Davis v. StateAnnotate this Case
570 S.E.2d 305 (2002)
DAVIS v. The STATE.
Supreme Court of Georgia.
September 30, 2002.
Reconsideration Denied October 25, 2002.
William J. Mason, Columbus, for appellant.
J. Gray Conger, Dist. Atty., Julia Anne Slater, Asst. Dist. Atty., Thurbert E. Baker, Atty. Gen., Ruth M. Bebko, Asst. Atty. Gen., for appellee.
Willie James Davis appeals from his convictions for felony murder, aggravated assault, simple assault, and possession of a firearm during the commission of a crime, all in connection with the death of Crystal Harris. For the reasons that follow, we affirm.
Construed to support the verdicts, the evidence showed that prior to Harris's death, she and Davis and had been sexually involved *306 for some time, and they had a son, who was 15 months old at the time of Harris's death. Early on the morning of the shooting, Davis threw a rock through the window of Harris's home and threatened Harris, stating that he was going to "get her." At one point during the day, Davis walked up to Harris's house, displayed a pistol, and told Harris's ten-year-old cousin to tell Harris that if he did not get their baby, he would shoot her. Harris got into a car. Davis walked toward the car and said, "see what this bitch can make you do?" Davis then pointed the pistol at Harris in the moving car and shot several blank shots. Later, Davis told others that he was going to kill Harris and "have a murder charge on him." He demonstrated to one witness how he was going to hold Harris next to him and shoot her in the head.
Davis returned to Harris's house. Several people were outside the house and Davis displayed a pistol. He went inside the house, removed the baby, and went to the edge of the driveway. Harris came out of the house and told Davis not to take their son. While holding the baby in one hand and the pistol in the other, Davis pointed the pistol at Harris's right temple and fired from a distance of one or two inches. Harris fell to the ground. Davis said that Harris was "all right" and "nudged" her with his feet. He then walked away. He also pointed the pistol at the head of Harris's sister, telling her to go away. Before the shooting, Davis had told a neighbor of Harris's that he might kill Harris. After the shooting, Davis told the neighbor: "I did it. I did it."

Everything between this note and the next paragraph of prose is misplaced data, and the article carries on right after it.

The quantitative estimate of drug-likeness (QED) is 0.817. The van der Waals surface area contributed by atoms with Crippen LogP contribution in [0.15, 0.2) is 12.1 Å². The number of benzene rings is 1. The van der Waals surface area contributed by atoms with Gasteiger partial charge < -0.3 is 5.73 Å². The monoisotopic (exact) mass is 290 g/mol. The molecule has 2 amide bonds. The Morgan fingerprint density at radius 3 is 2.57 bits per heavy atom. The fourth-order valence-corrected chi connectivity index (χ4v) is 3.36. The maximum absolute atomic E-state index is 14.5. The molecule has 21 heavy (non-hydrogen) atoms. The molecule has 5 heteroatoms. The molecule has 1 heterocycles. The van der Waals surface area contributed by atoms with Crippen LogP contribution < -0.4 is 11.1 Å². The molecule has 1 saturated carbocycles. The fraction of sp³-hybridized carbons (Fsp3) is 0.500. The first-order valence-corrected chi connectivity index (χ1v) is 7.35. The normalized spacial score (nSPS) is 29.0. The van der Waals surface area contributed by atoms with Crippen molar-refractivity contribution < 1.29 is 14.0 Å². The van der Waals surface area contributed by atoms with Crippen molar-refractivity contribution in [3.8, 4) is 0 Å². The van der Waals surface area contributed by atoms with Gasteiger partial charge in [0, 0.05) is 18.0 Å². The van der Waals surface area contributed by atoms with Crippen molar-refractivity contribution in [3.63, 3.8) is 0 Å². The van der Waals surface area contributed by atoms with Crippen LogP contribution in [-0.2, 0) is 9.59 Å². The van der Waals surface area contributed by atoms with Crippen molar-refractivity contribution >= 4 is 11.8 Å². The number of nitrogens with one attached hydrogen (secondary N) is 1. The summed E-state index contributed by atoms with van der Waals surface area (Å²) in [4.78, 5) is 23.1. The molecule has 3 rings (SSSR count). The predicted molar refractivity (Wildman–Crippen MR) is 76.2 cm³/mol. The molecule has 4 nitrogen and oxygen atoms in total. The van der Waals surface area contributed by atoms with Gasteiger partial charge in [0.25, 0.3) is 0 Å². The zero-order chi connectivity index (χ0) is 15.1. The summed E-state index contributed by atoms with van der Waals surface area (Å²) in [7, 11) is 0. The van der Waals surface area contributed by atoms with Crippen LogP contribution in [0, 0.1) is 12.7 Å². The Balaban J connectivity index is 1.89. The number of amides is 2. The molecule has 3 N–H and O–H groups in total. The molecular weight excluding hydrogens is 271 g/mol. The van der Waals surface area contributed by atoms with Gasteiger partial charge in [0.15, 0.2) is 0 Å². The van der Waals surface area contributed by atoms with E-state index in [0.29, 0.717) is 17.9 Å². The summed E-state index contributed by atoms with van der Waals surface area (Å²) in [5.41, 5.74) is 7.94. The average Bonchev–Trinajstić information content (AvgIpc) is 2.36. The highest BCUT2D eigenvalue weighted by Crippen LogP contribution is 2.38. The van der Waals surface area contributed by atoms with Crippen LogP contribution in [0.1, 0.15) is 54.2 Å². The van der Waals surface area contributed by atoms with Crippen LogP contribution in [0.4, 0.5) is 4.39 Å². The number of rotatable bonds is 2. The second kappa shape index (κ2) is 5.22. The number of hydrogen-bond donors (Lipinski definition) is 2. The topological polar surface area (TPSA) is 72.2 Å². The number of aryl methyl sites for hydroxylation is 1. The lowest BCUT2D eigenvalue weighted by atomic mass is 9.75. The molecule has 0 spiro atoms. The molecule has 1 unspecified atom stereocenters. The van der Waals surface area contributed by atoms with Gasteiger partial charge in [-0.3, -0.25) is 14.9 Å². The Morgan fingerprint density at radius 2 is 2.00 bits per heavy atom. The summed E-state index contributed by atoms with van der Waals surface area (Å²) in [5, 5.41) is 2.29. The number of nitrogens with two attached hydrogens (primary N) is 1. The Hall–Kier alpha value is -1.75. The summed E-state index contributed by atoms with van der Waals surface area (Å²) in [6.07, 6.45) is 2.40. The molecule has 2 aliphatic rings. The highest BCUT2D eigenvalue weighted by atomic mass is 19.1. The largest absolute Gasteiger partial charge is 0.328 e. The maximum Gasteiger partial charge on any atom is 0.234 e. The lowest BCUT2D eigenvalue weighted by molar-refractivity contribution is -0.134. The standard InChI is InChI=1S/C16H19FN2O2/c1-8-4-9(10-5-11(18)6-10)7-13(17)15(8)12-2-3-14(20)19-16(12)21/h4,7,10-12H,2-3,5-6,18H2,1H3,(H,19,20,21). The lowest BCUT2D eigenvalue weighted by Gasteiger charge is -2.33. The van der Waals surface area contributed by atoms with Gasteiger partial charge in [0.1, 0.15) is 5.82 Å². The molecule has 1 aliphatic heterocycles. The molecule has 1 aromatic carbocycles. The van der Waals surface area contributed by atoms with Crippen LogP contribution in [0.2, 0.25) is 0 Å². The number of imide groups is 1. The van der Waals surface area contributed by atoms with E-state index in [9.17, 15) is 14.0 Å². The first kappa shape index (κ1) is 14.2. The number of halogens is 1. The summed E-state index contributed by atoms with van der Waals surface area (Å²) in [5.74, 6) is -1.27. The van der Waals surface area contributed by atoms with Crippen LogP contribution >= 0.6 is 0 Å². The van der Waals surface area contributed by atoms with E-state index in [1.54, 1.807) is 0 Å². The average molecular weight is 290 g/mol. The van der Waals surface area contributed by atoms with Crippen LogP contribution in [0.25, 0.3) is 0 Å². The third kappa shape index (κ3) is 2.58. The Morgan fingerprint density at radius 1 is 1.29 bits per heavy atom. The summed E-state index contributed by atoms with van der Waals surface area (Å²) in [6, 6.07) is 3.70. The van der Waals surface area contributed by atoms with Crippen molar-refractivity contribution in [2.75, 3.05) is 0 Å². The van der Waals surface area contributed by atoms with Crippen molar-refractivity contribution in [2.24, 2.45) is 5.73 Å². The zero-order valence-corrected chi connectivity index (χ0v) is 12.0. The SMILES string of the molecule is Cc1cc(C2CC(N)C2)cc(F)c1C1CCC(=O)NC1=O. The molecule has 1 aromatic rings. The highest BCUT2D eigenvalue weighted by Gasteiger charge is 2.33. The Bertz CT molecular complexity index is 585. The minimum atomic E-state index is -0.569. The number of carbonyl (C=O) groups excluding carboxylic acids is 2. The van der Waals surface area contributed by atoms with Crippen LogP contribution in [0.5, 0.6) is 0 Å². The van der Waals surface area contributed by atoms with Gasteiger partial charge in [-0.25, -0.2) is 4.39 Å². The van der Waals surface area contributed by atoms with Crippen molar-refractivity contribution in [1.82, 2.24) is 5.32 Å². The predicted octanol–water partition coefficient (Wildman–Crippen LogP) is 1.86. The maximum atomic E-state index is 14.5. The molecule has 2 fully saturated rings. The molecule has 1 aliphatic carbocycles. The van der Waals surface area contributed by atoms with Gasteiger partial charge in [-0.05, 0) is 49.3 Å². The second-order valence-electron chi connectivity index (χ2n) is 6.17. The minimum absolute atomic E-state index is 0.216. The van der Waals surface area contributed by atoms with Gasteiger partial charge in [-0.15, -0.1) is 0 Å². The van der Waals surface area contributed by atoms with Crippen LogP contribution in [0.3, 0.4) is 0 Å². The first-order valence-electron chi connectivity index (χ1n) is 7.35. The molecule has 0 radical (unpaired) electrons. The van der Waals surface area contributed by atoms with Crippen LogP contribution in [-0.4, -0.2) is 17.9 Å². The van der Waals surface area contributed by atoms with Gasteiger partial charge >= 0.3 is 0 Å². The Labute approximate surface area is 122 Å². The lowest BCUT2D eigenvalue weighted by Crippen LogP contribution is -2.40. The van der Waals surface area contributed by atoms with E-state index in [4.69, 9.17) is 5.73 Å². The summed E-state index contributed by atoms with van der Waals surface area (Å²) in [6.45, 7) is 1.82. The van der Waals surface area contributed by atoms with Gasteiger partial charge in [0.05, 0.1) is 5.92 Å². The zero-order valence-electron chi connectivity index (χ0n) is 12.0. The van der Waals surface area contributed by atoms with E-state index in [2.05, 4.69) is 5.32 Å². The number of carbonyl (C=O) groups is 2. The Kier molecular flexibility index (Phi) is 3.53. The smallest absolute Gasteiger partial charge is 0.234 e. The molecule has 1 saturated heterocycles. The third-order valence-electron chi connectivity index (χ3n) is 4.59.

In his sole enumeration of error, Davis asserts that the evidence is insufficient to authorize the jury to find him guilty of the crimes of which he was convicted. See Jackson v. Virginia, 443 U.S. 307, 99 S. Ct. 2781, 61 L. Ed. 2d 560 (1979). Davis testified that he was holding the baby when Harris approached, took a pistol from behind her back, placed it to her head, and that Davis was trying to "block" the pistol with his hand. He also denied telling anyone that he was going to kill Harris and testified that during the incident in which he pointed a pistol at Harris while she was in the car and shot blanks, it was merely a child's toy cap pistol, and that he was trying to get Harris's attention.
In particular, Davis argues that the evidence against him was completely circumstantial and did not exclude every reasonable hypothesis save that of his guilt. See OCGA § 24-4-6. However, eyewitnesses testified that Davis held the pistol, deliberately pointed it at Harris, and fired. This evidence is direct, not circumstantial. See OCGA § 24-1-1 (3 & 4); Landers v. State, 270 Ga. 189, 191(3), 508 S.E.2d 637 (1998). Further, questions as to the reasonableness of hypotheses are generally to be decided by the jury which heard the evidence and where the jury is authorized to find that the evidence, though circumstantial, was sufficient to exclude every reasonable hypothesis save that of guilt, that finding will not be disturbed unless the verdict of guilty is insupportable as a matter of law. [Cit.] Robbins v. State, 269 Ga. 500, 501(1), 499 S.E.2d 323 (1998).